Anarchy 112

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Contents of No. 112

June 1970


South Africa Douglas Marchant 161
Zimbabwe (Rhodesia) Richard Jannaway 169
Mozambique: The Achilles Heel Simon Hebditch 177
Angola Douglas Marchant 181
South West Africa Adrian Wolfin 187
Liberating Guiné Paul Hodges 192
African facts and figures inside back cover
Cover by Rufus Segar  


This issue has been prepared for us by members of the Southern Africa Commission (‘Libertarians Against Apartheid’) to give readers a basic knowledge of the facts behind the situation in Southern Africa (and in Guiné in West Africa). These articles are only meant as an introduction and obviously people working on the Southern Africa scene will realise how the white racists, propped up by their allies, dominate Africa, and will grasp the intricate ways in which independent countries (with, of course, exceptions like Tanzania and Zambia) are pressurised into accepting the racist regimes.

We are very grateful to Roy Heath, Janice Bauer, Jackie Bishop, Dave Cronin, Peter Hellyer, Fiona Yardley, and all the other people who have helped.


Southern
Africa


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Other issues of “Anarchy”:

Please note that the following issues are out of print: 1 to 15 inclusive, 26, 27, 38, 39, 66, 89, 90, 96, 98, 102.


Vol. 1. 1961: 1. Sex-and-Violence; 2. Workers’ control; 3. What does anarchism mean today?; 4. Deinstitutionisation; 5. Spain; 6. Cinema; 7. Adventure playground; 8. Anthropology; 9. Prison; 10. Industrial decentralisation.


Vol. 2. 1962: 11. Paul Goodman, A. S. Neill; 12. Who are the anarchists?; 13. Direct action; 14. Disobedience; 15. David Wills; 16. Ethics of anarchism; 17. Lumpenproletariat; 18. Comprehensive schools; 19. Theatre; 20. Non-violence; 21. Secondary modern; 22. Marx and Bakunin.


Vol. 3. 1963: 23. Squatters; 24. Community of scholars; 25. Cybernetics; 26. Thoreau; 27. Youth; 28. Future of anarchism; 29. Spies for peace; 30. Community workshop; 31. Self-organising systems; 32. Crime; 33. Alex Comfort; 34. Science fiction.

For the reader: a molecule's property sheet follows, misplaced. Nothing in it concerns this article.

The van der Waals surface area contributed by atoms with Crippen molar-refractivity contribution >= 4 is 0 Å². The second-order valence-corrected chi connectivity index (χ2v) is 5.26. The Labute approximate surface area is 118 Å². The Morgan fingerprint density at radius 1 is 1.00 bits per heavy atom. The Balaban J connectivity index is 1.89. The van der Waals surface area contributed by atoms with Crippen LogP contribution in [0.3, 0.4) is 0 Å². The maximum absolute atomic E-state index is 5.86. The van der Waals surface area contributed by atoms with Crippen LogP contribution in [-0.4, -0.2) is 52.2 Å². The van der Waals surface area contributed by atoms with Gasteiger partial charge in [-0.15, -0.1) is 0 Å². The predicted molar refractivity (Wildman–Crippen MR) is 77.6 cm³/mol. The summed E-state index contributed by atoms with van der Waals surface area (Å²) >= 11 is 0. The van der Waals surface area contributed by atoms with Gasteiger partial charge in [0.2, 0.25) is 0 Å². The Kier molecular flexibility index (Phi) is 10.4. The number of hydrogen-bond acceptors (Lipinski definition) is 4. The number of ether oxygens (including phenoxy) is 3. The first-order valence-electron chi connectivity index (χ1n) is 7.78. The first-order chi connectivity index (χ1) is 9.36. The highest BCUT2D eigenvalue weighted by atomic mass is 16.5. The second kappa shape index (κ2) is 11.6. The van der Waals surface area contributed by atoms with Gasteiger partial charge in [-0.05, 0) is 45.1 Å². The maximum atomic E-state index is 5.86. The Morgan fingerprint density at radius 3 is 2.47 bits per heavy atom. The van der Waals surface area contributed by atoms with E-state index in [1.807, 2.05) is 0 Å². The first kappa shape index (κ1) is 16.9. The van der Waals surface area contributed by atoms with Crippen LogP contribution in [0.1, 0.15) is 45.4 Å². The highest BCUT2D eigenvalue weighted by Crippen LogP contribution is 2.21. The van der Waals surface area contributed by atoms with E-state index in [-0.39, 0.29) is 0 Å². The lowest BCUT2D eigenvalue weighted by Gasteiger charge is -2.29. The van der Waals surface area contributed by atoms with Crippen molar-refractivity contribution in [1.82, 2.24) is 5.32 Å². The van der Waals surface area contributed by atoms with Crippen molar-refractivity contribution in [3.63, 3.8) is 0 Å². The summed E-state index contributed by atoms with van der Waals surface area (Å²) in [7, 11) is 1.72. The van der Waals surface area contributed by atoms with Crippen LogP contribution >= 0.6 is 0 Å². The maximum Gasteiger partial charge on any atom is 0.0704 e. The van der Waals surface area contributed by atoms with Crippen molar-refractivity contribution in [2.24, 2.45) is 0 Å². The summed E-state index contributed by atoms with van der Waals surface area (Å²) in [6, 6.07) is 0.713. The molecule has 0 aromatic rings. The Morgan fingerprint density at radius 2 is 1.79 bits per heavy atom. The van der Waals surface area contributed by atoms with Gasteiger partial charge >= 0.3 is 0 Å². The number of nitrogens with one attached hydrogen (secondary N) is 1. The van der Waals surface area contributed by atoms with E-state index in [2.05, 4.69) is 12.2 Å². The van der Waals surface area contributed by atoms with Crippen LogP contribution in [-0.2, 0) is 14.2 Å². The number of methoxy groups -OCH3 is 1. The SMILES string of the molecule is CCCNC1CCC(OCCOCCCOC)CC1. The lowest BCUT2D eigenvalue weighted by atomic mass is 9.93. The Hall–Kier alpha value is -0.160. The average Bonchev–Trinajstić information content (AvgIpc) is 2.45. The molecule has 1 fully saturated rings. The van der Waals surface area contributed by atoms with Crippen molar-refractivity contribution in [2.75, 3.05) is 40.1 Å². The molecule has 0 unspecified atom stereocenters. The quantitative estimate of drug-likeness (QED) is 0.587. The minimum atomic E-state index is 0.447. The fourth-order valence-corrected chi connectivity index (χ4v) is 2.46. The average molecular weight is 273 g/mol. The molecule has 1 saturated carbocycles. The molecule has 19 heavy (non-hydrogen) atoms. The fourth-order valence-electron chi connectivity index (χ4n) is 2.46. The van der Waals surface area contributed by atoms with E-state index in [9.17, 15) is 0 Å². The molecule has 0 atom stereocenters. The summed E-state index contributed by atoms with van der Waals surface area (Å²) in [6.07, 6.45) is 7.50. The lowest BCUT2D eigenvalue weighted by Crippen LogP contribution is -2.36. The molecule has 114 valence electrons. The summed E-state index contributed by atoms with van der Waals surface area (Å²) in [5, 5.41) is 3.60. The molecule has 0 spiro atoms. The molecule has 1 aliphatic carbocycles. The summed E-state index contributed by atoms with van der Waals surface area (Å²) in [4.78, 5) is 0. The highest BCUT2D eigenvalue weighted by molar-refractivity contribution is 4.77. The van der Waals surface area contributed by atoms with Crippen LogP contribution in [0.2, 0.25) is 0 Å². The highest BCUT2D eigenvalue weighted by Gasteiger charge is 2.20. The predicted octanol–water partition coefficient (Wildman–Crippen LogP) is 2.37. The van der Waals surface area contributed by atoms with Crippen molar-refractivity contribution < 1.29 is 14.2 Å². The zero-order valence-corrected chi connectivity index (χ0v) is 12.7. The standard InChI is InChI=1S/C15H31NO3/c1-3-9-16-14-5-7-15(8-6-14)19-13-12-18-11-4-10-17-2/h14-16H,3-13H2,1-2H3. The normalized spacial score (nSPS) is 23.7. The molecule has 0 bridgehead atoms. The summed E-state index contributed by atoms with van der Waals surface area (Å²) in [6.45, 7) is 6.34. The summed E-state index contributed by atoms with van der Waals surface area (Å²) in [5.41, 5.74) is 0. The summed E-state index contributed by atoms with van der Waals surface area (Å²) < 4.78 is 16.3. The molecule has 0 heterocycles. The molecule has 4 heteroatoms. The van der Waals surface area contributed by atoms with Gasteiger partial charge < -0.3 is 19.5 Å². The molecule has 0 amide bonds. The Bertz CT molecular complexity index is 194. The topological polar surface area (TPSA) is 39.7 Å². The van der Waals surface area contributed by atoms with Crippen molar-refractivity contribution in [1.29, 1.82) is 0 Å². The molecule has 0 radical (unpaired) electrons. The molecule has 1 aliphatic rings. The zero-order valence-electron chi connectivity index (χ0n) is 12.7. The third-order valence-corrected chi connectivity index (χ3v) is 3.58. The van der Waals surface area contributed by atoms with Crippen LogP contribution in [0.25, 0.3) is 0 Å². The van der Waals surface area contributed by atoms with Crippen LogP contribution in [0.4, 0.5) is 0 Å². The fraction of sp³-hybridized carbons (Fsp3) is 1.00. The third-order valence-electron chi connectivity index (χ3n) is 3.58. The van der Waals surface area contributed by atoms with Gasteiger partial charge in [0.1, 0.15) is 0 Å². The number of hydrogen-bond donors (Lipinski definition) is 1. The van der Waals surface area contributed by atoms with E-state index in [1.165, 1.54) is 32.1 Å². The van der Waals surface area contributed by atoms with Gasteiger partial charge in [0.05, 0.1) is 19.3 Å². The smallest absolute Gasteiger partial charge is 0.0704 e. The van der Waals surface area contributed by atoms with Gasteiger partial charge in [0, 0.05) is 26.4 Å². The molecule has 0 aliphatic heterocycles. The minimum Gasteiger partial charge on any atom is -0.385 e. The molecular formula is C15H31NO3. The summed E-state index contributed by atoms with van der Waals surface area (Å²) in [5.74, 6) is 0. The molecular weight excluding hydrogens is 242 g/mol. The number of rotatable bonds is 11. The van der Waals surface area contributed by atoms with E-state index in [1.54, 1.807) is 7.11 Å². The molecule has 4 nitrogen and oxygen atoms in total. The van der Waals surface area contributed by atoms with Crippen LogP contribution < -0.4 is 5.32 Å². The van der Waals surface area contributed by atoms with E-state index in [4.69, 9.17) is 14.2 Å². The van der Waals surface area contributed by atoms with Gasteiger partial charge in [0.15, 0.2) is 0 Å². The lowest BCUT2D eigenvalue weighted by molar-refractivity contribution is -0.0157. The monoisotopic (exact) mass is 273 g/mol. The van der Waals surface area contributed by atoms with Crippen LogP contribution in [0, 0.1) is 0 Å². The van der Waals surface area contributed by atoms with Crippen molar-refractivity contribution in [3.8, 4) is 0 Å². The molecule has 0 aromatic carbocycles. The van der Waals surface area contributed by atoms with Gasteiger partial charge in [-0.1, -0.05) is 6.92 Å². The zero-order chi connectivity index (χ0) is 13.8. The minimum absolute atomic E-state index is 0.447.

Vol. 4. 1964: 35. Housing; 36. Police; 37. I won’t vote; 38. Nottingham; 39. Homer Lane; 40. Unions; 41. Land; 42. India; 43. Parents and teachers; 44. Transport; 45. The Greeks; 46. Anarchism and historians.


Vol. 5. 1965: 47. Freedom in work; 48. Lord of the flies; 49. Automation; 50. Anarchist outlook; 51. Blues, pop, folk; 52. Limits of pacifism; 53. After school; 54. Buber, Landauer, Muhsam; 55. Mutual aid; 56. Women; 57. Law; 58. Stateless societies.


Vol. 6. 1966: 59. White problem; 60. Drugs; 61. Creative vandalism; 62. Organisation; 63. Voluntary servitude; 64. Misspent youth; 65. Derevolutionisation; 66. Provo; 67. USA; 68. Class and anarchism; 69. Ecology; 70. Libertarian psychiatry.


Vol. 7. 1967: 71. Sociology of school; 72. Strike City, USA; 73. Street School; 74. Anarchism and reality; 75. Improvised drama; 76. 1984; 77. Anarchist group handbook; 78. Liberatory technology; 79. Latin America; 80. Workers’ control; 81. Russian anarchists; 82. Braehead School.


Vol. 8. 1968: 83. Tenants take over; 84. Poverty; 85. Anarchist conversations; 86. Fishermen; 87. Penal System; 88. Wasteland culture; 89. France; 90. Students; 91. Artists; 92. Two schools; 93. Radio; 94. Machinery of conformity.


Vol. 9. 1969: 95. Yugoslavia; 96. Playing at revolution; 97. Architects and people; 98. Criminology; 99. Lessons from France; 100. About anarchism; 101. Approved schools, Detention Centres; 102. Squatters; 103. Rights of the young; 104. Refusing; 105. Reich; 106. What is property?